T - (973) 894-3410   F - (973) 894-3412

T - (973) 894-3410
F - (973) 894-3412

730 Clifton Avenue
Clifton, New Jersey 07013

Business Hours: Monday to Saturday: 9 AM - 7 PM  • Sunday: 9 AM - 2 PM  •   Low-Cost Vaccines: Monday, 5:00 PM - 8:00 PM

Monday to Saturday, 9:00 AM - 7:00 PM
Sunday: 9:00 AM - 2:00 PM
Low-Cost Vaccines: Monday, 5:00 PM - 8:00 PM

FREE RABIES SHOTS! FREE FIRST-TIME EXAMS! LOW-COST VACCINES!

No Office Visit Fee, Monday Evenings

T - (973) 894-3410   F - (973) 894-3412
730 Clifton Avenue, Clifton, New Jersey 07013

MONDAY - SATURDAY:
9:00 AM to 7:00 PM

SUNDAY: *See Restrictions
9:00 AM to 2:00 PM

LOW-COST VACCINES: 
MONDAY - 5:00 PM to 8:00 PM

5 Facts You May Not Know About Lyme Disease in Dogs

senior-exam-reveals-golden-retrievers-life-threatening-mass-462557727If you are not yet aware of Lyme disease, you almost certainly will be soon. Lyme disease has spread to many regions of the U.S. Lyme disease is a condition caused by an organism, called Borrelia burgdorferi. It’s not a new disease. There is actually evidence in at least one Egyptian mummy that the organism infected people 5000 years ago, according to Bay Area Lyme Foundation. That organization also says that Lyme was first observed in the United States in the 1960s, in a village called Lyme, CT. In the 1980s, Willy Burgdorfer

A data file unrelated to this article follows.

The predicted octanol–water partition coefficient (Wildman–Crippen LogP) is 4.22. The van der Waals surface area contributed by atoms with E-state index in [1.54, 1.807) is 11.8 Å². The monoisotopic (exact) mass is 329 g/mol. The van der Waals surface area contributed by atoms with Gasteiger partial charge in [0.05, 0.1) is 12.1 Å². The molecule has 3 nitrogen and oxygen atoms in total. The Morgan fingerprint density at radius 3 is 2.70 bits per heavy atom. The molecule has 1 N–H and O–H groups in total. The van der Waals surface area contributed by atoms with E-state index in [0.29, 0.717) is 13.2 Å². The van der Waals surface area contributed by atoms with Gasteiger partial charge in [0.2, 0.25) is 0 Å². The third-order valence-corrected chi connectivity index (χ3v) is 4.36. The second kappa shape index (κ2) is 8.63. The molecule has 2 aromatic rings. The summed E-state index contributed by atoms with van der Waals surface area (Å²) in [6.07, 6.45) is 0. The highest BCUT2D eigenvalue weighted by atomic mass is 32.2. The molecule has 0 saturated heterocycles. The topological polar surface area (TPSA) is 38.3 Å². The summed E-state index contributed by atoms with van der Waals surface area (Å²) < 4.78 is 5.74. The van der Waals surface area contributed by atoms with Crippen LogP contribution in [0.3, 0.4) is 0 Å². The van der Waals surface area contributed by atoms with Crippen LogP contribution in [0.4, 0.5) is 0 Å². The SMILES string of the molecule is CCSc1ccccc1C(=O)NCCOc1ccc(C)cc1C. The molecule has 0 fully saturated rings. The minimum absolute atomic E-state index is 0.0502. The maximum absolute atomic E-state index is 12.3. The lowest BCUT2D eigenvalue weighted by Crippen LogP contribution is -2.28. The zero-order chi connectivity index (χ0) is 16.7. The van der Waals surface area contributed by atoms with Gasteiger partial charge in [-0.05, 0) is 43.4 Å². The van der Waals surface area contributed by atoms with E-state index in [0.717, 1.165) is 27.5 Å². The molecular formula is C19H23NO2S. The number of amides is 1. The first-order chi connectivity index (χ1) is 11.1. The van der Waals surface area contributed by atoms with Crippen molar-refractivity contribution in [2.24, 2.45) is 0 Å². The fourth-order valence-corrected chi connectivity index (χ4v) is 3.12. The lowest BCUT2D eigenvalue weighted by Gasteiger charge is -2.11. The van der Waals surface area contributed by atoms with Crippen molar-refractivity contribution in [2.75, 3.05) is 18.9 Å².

showed the causative agent to be a bacteria transmitted in North America by deer ticks (Ixodes scapularum).
Once thought to be a very localized and uncommon disease, Lyme has become widespread in both humans and animals.
In large part this is because of the increasing range of deer, and therefore the distribution of the black legged (deer) tick.
No matter where you live, it’s good to learn all that you can about Lyme disease. Follow this link for Lyme 101, or
continue reading for 5 facts you might not have known before:
1. Lyme disease is on the rise
According to the CDC, there are over 30,000 cases of Lyme disease in people every year and the incidence of confirmed
Lyme cases has been increasing since 1993. This may be due to two major factors:
People are spending more time outside
Populations of white tail deer are expanding
Both of these factors increase the likelihood of exposure to infected ticks.
The prevalence and distribution of Lyme disease in dogs is also on the rise, says the Campanion Animal Parasite Council